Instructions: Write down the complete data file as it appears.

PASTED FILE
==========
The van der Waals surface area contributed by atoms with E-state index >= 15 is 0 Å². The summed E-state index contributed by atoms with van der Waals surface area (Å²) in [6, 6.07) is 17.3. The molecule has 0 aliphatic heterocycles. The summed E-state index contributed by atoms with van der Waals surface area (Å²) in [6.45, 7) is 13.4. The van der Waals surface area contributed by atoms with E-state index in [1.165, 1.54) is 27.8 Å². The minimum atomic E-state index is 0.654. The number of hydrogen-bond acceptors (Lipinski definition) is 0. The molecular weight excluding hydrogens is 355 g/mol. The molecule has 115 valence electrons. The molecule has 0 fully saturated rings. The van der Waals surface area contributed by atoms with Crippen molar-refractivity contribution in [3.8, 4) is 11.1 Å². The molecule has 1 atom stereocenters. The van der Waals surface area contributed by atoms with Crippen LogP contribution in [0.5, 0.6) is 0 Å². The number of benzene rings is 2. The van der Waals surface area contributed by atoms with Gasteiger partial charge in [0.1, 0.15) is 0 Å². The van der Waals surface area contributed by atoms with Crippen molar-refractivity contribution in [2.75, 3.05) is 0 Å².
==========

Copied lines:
The van der Waals surface area contributed by atoms with E-state index >= 15 is 0 Å². The summed E-state index contributed by atoms with van der Waals surface area (Å²) in [6, 6.07) is 17.3. The molecule has 0 aliphatic heterocycles. The summed E-state index contributed by atoms with van der Waals surface area (Å²) in [6.45, 7) is 13.4. The van der Waals surface area contributed by atoms with E-state index in [1.165, 1.54) is 27.8 Å². The minimum atomic E-state index is 0.654. The number of hydrogen-bond acceptors (Lipinski definition) is 0. The molecular weight excluding hydrogens is 355 g/mol. The molecule has 115 valence electrons. The molecule has 0 fully saturated rings. The van der Waals surface area contributed by atoms with Crippen molar-refractivity contribution in [3.8, 4) is 11.1 Å². The molecule has 1 atom stereocenters. The van der Waals surface area contributed by atoms with Crippen LogP contribution in [0.5, 0.6) is 0 Å². The number of benzene rings is 2. The van der Waals surface area contributed by atoms with Gasteiger partial charge in [0.1, 0.15) is 0 Å². The van der Waals surface area contributed by atoms with Crippen molar-refractivity contribution in [2.75, 3.05) is 0 Å².